After months of lobbying, Aurora, Colorado will become the home of General Electric's proposed 400-megawatt cadmium telluride (CdTe) solar panel factory, according to Colorado Energy News and other sources.

GE announced the completed acquisition of PrimeStar Solar in April of this year, which was the original developer of the CdTe technology.

GE (NYSE: GE) claims to have achieved the (independently verified) highest recorded efficiency for cadmium telluride at almost 13 percent for a full-scale module. The firm claimed the best way to reduce solar cost was by improving efficiency, also stating that each percentage point in efficiency lowers costs by 10 percent. 

Note that First Solar, the clear leader in thin-film solar, is in gigawatt-scale production at 11.7 percent efficiency with a $0.75 per-watt cost and a guidance of 2 gigawatts of production in 2011. Abound Solar, another CdTe aspirant, is working on building up capacity of 840 megawatts with help from a DOE loan guarantee.

GE said that it has closed more than 100 megawatts of orders, including 60 megawatts with NextEra, an existing GE wind customer. The firm will be building a 400-megawatt factory in the U.S. with production starting in 2013. That would make it the largest solar plant in the U.S.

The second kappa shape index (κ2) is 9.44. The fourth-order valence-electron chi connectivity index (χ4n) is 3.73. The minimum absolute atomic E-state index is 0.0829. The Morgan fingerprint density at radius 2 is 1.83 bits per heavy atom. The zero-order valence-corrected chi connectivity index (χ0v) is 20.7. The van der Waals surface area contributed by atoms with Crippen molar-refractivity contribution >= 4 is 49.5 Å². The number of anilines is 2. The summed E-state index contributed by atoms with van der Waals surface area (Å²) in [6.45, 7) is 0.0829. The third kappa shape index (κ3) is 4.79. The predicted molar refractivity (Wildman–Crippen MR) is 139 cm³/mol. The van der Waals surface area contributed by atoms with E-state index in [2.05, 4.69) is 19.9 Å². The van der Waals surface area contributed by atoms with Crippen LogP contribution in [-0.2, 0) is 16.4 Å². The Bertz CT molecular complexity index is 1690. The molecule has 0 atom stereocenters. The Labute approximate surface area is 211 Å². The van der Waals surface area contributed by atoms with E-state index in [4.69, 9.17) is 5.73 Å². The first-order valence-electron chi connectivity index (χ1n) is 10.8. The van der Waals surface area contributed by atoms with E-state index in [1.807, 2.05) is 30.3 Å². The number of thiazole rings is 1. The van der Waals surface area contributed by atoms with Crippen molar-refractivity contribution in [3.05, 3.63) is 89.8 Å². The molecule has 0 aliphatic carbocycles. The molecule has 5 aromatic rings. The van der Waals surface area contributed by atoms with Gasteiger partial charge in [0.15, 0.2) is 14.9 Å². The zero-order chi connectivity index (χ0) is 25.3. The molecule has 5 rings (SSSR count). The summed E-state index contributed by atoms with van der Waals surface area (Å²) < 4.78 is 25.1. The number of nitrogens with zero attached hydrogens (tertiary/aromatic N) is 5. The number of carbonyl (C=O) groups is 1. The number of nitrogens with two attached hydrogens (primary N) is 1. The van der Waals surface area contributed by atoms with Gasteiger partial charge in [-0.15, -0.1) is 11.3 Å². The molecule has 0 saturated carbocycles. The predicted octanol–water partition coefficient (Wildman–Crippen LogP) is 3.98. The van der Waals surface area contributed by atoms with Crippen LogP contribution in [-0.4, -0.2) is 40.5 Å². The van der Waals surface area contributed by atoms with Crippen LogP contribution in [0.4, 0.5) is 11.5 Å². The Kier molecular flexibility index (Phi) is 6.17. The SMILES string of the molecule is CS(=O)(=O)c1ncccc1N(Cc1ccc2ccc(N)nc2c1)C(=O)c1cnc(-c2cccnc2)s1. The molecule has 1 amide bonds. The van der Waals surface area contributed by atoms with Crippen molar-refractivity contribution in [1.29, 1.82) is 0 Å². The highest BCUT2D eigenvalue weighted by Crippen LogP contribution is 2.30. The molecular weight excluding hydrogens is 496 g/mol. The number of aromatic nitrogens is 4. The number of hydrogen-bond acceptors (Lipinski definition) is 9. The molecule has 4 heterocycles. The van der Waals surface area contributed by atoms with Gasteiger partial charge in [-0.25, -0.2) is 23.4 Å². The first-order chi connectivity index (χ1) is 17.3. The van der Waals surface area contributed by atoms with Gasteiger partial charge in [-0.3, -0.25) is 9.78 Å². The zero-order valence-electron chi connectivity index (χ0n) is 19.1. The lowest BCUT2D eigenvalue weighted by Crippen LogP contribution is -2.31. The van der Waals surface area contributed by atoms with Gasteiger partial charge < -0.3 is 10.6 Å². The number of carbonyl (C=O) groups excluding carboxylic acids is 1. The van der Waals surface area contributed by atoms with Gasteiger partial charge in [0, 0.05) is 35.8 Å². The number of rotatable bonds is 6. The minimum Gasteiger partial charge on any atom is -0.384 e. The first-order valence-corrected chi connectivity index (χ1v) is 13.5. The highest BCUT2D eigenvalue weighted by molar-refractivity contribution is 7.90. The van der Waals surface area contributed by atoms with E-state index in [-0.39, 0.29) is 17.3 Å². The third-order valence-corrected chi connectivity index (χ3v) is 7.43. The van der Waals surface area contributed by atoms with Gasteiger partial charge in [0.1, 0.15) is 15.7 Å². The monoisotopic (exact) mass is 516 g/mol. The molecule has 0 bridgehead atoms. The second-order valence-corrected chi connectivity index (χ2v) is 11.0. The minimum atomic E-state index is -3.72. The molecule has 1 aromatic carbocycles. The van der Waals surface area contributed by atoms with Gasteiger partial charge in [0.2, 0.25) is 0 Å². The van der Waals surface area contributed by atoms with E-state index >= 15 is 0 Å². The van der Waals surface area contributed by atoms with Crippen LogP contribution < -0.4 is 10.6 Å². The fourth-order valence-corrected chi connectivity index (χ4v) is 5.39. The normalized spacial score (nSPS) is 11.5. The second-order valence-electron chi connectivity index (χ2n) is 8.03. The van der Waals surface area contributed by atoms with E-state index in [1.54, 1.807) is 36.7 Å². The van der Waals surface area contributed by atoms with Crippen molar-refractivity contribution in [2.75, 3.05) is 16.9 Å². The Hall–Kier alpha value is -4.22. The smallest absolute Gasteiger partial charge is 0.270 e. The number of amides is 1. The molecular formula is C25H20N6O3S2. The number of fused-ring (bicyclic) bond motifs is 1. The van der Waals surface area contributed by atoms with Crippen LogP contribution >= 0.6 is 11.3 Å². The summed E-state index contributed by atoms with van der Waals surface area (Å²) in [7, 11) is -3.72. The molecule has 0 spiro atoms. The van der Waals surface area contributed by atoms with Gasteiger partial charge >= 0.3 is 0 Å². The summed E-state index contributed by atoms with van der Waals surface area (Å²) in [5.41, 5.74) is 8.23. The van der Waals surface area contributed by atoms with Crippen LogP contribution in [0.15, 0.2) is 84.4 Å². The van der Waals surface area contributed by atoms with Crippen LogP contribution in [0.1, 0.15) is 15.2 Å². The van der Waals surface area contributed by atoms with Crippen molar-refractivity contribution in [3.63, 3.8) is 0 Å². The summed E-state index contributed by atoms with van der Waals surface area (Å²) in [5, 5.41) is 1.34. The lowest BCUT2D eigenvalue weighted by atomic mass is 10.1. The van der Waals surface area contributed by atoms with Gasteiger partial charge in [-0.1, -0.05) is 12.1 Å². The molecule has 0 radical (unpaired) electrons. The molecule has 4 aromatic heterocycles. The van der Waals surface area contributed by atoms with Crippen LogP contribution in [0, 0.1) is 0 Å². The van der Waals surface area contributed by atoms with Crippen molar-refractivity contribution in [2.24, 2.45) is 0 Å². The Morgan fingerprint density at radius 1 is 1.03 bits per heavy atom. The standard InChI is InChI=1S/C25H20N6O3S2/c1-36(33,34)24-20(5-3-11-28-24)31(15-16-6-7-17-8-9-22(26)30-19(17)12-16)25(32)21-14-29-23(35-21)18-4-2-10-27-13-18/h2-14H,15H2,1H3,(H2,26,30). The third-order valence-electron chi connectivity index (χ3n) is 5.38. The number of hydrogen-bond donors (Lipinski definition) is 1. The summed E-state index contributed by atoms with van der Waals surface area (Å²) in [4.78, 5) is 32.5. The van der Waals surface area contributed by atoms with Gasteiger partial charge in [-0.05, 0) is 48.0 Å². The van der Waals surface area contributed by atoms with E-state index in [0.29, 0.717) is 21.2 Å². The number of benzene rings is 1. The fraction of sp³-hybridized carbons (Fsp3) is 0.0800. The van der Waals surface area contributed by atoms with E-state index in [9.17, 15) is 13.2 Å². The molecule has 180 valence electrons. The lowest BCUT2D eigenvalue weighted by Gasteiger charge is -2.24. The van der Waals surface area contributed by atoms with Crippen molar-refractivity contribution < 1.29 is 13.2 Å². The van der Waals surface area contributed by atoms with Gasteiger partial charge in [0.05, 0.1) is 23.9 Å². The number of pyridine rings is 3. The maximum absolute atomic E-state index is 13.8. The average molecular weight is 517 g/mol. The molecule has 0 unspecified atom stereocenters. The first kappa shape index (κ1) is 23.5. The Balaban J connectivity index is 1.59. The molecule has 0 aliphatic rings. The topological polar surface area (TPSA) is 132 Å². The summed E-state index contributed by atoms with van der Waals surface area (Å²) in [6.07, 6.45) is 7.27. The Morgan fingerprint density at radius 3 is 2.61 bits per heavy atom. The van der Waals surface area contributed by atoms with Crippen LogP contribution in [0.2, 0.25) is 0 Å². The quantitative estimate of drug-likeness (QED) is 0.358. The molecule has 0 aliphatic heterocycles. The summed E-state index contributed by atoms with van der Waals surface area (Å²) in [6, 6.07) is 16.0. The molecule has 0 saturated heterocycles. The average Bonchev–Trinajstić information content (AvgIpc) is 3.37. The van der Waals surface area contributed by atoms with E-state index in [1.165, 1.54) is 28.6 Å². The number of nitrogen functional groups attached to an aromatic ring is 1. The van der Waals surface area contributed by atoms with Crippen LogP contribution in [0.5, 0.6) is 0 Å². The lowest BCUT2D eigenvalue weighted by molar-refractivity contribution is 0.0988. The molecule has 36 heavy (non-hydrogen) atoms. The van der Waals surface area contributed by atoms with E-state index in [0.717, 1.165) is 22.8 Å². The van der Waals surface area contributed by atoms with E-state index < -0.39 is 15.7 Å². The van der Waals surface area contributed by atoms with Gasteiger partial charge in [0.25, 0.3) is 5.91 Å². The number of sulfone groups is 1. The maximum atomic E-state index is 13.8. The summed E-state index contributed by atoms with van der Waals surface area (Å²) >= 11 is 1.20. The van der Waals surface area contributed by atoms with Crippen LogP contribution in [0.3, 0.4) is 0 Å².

GE said that when the 400-megawatt factory comes on-line in 2013, the efficiency will be above 13 percent. The efficiency level quoted is at the module level, although the existing 30-megawatt line is not the "main event," according to GE.

GE added, "We are an energy company and expect to supply full solutions," and suggested that if even 10 percent of GE's wind farms added hybrid solar, the GE factory would be sold out for six years.

GE also spoke about the timing for solar and renewable investment being right for the marketplace, positioning thin film as the cost successor to crystalline silicon. GE will invest an anticipated $600 million in solar. GE also just acquired power conversion company Converteam.

“Our plan to open a U.S. solar manufacturing facility further demonstrates our confidence in this technology and is just the first phase in a global, multi-gigawatt roadmap," GE said.

GE has more than 90,000 global employees and 2010 revenues of $38 billion. This move indicates that the big boys may be waking up to the solar growth market.